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Lester Kiewit, Paddy Harper25 Oct 2019 00:00
Grim reaper: Helen Zille’s election to the Democratic Alliance’s federal council chair has pushed out opponents of her liberal vision. (Delwyn Verasamy)
Helen Zille won control of the Democratic Alliance’s highest decision-making body by a narrow majority of seven votes.
Despite the tight margin, Zille’s election as chairperson of the party’s federal council was the final nail in the coffin of the DA’s leader, Mmusi Maimane, who on Thursday resigned from Parliament and from the party.
The previous day Maimane resigned as party leader, joining the exodus of opponents of Zille’s brand of liberalism. The flight was kicked off on Monday when Johannesburg mayor Herman Mashaba resigned from the party.
He will vacate his mayoral office on November 27.
Athol Trollip, whom Zille beat in the race for the federal council chair, resigned as federal chairperson on Wednesday.
The departure of Zille’s opponents in the wake of a seven-vote victory has been far more rapid than would have been expected. This hints that they realised that they had lost the battle with Zille over the party’s direction before the federal council met last weekend.
Maimane had argued that the DA needed to continue with its policies based on redress of apartheid, adopted in 2018, while Zille and her backers wanted the party to dump these and return to its stance of opposing policies such as black economic empowerment and ignoring historical, racially based inequality.
Zille garnered 59 votes to Trollip’s 52 votes. Trailing them were Thomas Walters, with 17 votes, and Mike Waters, with two votes.
“I suppose it was close. I don’t want to say there are factions in the party, but there are considerable differing opinions in groups,” said one DA member who voted in the federal council.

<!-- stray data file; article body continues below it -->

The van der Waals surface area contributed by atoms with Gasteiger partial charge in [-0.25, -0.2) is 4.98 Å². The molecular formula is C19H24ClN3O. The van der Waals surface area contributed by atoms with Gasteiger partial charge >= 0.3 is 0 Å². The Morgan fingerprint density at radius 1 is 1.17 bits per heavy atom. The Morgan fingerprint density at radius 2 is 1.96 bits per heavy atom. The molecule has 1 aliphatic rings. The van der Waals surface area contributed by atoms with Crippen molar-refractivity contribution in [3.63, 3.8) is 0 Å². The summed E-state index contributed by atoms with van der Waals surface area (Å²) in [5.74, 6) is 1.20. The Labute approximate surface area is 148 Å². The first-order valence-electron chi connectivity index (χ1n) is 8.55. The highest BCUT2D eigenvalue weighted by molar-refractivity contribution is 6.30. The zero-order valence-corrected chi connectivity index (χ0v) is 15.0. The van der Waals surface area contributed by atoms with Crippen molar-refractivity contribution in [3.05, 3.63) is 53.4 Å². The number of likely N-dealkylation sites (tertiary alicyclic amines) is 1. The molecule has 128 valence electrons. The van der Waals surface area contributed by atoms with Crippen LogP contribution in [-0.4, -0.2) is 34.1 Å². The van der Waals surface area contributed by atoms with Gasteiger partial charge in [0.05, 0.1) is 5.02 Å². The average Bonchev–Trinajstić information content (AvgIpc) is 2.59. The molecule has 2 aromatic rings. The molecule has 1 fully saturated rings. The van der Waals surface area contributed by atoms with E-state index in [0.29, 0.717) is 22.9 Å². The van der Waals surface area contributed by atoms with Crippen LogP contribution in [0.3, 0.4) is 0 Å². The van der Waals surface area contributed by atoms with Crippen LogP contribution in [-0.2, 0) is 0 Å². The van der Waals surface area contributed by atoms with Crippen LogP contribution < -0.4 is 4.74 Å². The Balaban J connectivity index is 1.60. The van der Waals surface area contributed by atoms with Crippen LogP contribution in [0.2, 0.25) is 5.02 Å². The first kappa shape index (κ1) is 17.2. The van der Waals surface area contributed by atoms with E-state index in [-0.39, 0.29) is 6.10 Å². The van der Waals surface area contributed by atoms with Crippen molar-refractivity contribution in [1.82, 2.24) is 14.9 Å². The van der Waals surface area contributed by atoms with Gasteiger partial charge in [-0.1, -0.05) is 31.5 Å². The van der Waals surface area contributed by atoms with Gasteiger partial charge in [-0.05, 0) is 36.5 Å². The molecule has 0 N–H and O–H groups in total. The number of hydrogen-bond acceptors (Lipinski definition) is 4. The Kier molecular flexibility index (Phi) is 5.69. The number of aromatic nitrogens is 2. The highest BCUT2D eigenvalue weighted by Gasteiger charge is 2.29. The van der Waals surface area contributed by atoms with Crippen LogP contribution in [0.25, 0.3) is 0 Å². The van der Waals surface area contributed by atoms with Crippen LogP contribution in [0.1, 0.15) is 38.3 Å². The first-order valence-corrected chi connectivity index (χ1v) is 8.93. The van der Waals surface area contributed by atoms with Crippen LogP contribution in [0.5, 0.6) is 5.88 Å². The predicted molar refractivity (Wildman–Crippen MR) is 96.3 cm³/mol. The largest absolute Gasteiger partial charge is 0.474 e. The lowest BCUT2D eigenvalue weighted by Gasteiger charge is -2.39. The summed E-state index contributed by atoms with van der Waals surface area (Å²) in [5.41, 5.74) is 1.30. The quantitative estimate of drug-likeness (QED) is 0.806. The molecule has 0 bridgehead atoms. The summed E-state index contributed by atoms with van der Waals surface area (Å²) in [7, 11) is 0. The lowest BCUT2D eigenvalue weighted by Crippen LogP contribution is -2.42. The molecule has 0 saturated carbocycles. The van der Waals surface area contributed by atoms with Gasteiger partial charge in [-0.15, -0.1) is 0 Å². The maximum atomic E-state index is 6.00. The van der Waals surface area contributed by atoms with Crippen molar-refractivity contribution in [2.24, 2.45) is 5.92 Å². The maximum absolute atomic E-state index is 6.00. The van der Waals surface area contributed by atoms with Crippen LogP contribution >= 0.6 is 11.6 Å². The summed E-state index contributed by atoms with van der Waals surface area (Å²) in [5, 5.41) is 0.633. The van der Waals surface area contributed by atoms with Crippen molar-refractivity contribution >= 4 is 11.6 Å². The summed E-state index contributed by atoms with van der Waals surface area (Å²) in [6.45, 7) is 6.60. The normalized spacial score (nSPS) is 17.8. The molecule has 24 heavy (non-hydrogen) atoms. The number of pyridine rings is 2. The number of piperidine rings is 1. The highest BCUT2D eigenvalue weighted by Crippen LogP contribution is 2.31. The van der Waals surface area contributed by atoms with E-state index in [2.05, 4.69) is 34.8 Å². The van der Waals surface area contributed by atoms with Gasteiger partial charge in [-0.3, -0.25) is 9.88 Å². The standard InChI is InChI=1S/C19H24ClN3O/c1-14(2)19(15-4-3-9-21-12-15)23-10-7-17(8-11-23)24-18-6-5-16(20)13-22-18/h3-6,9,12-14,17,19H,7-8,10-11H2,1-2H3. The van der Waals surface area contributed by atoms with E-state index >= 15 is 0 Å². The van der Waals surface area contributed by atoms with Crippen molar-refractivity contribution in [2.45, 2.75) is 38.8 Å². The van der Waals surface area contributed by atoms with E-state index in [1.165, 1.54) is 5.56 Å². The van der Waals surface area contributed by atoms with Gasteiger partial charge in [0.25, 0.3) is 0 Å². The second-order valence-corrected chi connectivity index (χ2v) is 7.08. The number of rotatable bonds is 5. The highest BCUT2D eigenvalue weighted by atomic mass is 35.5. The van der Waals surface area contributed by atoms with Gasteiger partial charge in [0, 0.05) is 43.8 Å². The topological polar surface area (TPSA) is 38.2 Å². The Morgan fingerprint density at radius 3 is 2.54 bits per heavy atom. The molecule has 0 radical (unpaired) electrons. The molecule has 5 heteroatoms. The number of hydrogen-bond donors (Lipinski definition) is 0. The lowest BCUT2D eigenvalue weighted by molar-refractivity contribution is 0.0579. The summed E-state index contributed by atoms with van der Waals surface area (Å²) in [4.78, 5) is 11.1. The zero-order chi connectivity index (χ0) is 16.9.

The member added: “[The debate] was not rowdy. It was robust. There were strong opinions and people voiced their opinions, particularly as the meeting was convened to discuss the election review report.”
That report had called for the resignation of senior people in the party, including Maimane, who had overseen the slip in the party’s fortunes in this year’s national election in May from 22.23% to 20.77% — the party’s first electoral reverse.
Thenarrow margin of victory for Zille suggests the DA is divided over its policy direction.
But some members said these resignations had come as a shock.
“Some people have taken a decision that they don’t want to rally [around the party] and they want to leave. That’s their prerogative and that’s what they must do,” a party insider said.
One MP close to Zille said he believed her return to politics was a spur of the moment decision and denied there was a calculated attempt to remove Maimane.
“I asked her and she said she was approached by a senior staff member and dozens of MPs to stand, and she decided at the last minute to do so. And you know Helen — she doesn’t lie. I believe her. She made her decision based on the state that the party was in.”
Maimane, however, told a media briefing on Wednesday that he had been the target of a “consistent and co-ordinated attempt to undermine my leadership and ensure that this project failed, or I failed”.
Maimane’s resignation as a member of Parliament and as party member has saved him from a vote of no confidence.
After calling it quits as party leader on Wednesday, Maimane waited until moments before a scheduled parliamentary caucus meeting on Thursday to also announce he was fully ejecting himself from the party and resigning as a public representative.